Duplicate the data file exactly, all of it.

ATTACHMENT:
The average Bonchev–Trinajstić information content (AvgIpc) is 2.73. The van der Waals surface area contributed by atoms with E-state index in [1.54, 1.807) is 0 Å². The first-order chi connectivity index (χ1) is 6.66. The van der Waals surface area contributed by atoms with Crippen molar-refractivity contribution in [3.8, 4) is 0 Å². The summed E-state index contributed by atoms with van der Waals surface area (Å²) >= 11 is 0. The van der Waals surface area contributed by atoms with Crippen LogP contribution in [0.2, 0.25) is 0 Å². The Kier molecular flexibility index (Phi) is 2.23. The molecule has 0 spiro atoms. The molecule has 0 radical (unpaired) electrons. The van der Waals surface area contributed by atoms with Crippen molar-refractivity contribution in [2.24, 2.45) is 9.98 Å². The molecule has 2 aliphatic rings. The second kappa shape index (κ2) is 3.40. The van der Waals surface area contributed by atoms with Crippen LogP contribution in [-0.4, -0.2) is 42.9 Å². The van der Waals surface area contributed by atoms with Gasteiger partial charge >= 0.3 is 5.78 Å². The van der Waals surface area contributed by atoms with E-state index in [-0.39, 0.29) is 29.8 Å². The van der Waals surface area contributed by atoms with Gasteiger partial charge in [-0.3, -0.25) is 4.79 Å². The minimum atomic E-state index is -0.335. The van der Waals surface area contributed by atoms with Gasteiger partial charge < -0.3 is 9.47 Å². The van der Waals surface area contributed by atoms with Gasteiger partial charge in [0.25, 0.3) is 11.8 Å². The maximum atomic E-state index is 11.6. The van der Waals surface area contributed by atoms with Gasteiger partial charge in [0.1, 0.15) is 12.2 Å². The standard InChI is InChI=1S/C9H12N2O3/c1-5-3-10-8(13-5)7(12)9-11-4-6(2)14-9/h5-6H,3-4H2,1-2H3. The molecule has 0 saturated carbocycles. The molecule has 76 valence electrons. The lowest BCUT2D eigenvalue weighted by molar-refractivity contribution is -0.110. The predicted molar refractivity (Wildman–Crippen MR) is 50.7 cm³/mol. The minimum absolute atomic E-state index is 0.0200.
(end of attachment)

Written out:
The average Bonchev–Trinajstić information content (AvgIpc) is 2.73. The van der Waals surface area contributed by atoms with E-state index in [1.54, 1.807) is 0 Å². The first-order chi connectivity index (χ1) is 6.66. The van der Waals surface area contributed by atoms with Crippen molar-refractivity contribution in [3.8, 4) is 0 Å². The summed E-state index contributed by atoms with van der Waals surface area (Å²) >= 11 is 0. The van der Waals surface area contributed by atoms with Crippen LogP contribution in [0.2, 0.25) is 0 Å². The Kier molecular flexibility index (Phi) is 2.23. The molecule has 0 spiro atoms. The molecule has 0 radical (unpaired) electrons. The van der Waals surface area contributed by atoms with Crippen molar-refractivity contribution in [2.24, 2.45) is 9.98 Å². The molecule has 2 aliphatic rings. The second kappa shape index (κ2) is 3.40. The van der Waals surface area contributed by atoms with Crippen LogP contribution in [-0.4, -0.2) is 42.9 Å². The van der Waals surface area contributed by atoms with Gasteiger partial charge >= 0.3 is 5.78 Å². The van der Waals surface area contributed by atoms with E-state index in [-0.39, 0.29) is 29.8 Å². The van der Waals surface area contributed by atoms with Gasteiger partial charge in [-0.3, -0.25) is 4.79 Å². The minimum atomic E-state index is -0.335. The van der Waals surface area contributed by atoms with Gasteiger partial charge < -0.3 is 9.47 Å². The van der Waals surface area contributed by atoms with Gasteiger partial charge in [0.25, 0.3) is 11.8 Å². The maximum atomic E-state index is 11.6. The van der Waals surface area contributed by atoms with Gasteiger partial charge in [0.1, 0.15) is 12.2 Å². The standard InChI is InChI=1S/C9H12N2O3/c1-5-3-10-8(13-5)7(12)9-11-4-6(2)14-9/h5-6H,3-4H2,1-2H3. The molecule has 0 saturated carbocycles. The molecule has 76 valence electrons. The lowest BCUT2D eigenvalue weighted by molar-refractivity contribution is -0.110. The predicted molar refractivity (Wildman–Crippen MR) is 50.7 cm³/mol. The minimum absolute atomic E-state index is 0.0200.